Contra Costa County won't collect court fees from people getting out of jail or on probation

The Contra Costa County Board of Supervisors placed an indefinite moratorium on county imposed fees and fines affecting defendants going through the criminal justice system in a legislative move Tuesday that advocates claim is likely to improve community safety by reducing recidivism.

 The county authorizes the fees, but then it's up to the bench to impose them, and to grant waivers for those who do not have the ability to pay. Public defenders say those waivers are not granted fairly and evenly from one courtroom to another, which Supervisor Karen Mitchoff argued was a matter for the bench. But advocates say the board still has sway over whether they get imposed in the first place.

The fees generate about $1.8 million per year, according to county staff, but that's only a fraction of the total imposed. People going through the system are typically low income, and the fees imposed on them often go unpaid.

 Those financial debts to the county follow defendants around for years, limiting access to jobs and housing for ex-convicts and contributing to their odds of being incarcerated again.

 Supervisors Candace Andersen and Mitchoff, who cast both dissenting votes when Board Chair John Gioia called the question, were vocal in their apprehensions about the proposal.

Mitchoff argued that this was a matter for the courts to wrestle with, and defendants can apply for a fee waiver. She also had concerns that taxpayers would have to make up for any revenue gap created by the moratorium, a prospect about which her constituents were enthusiastically 

 Andersen questioned the assertion that fines and fees imposed in Contra Costa County criminal courts affected low-income people and minorities. Specifically, she wanted county-specific ethnic and economic data about the affected defendants. She also had questions about how many affected 
individuals had applied for fee waivers from the court, and how many of those waivers had been granted.

 Both dissenting supervisors blasted a lack of supporting data in the staff report prepared on the matter, and Mitchoff called it "woefully inadequate" in that regard -- which is available online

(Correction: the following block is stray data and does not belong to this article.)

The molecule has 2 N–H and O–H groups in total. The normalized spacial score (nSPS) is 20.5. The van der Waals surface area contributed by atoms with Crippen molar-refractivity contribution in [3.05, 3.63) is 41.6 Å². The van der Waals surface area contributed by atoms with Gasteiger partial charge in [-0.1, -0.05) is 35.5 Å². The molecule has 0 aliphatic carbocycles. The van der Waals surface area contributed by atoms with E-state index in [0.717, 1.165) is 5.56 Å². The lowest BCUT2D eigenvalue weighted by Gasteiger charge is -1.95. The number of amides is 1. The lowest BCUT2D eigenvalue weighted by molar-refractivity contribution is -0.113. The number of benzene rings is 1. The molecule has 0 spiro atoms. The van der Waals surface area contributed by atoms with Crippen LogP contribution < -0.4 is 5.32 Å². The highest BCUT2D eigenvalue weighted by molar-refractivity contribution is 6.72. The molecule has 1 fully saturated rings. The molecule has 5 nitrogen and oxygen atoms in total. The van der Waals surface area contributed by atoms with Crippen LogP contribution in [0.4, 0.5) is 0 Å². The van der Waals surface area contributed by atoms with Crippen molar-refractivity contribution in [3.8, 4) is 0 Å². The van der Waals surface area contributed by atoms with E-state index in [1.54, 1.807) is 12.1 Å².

-- but subject matter experts stated during public comment that the data requested may not exist.

 "I understand your wish for more data, but there is no magic database in the county that ... can spit out the data you're looking for," said Rebecca Brown from Reentry Solutions Group, which advocates on issues affecting the formerly incarcerated.

That information is not adequately tracked, according to Brown, though it could be in the future. Meanwhile, an inability to pay those fees often prevents people from getting off of probation or clearing their records.

"It's bad public policy," Brown said. "The fact that bad public policy generates revenue is not sufficient."

With regards to revenue generation, data available from other jurisdictions suggests that the vast majority of the fines and fees imposed are never collected from defendants.

"We found they were a really terrible source of revenue," said Christa Brown, manager for the Treasurer and Tax Collector for the City and County of San Francisco. "We found the collection rate for the largest fee, the probation fee, was 9 percent... and that 90 percent of the fees went 

After a lengthy and occasionally contentious debate, Supervisor Federal Glover made a motion to move forward with the moratorium, and Gioia seconded the motion -- which passed with support from Supervisor Diane Burgis.

County staff has been directed to research the matter further, and to look into options for halting collections activity on old debts conducted by Linebarger Goggan Blair and Sampson, the court's collection agency.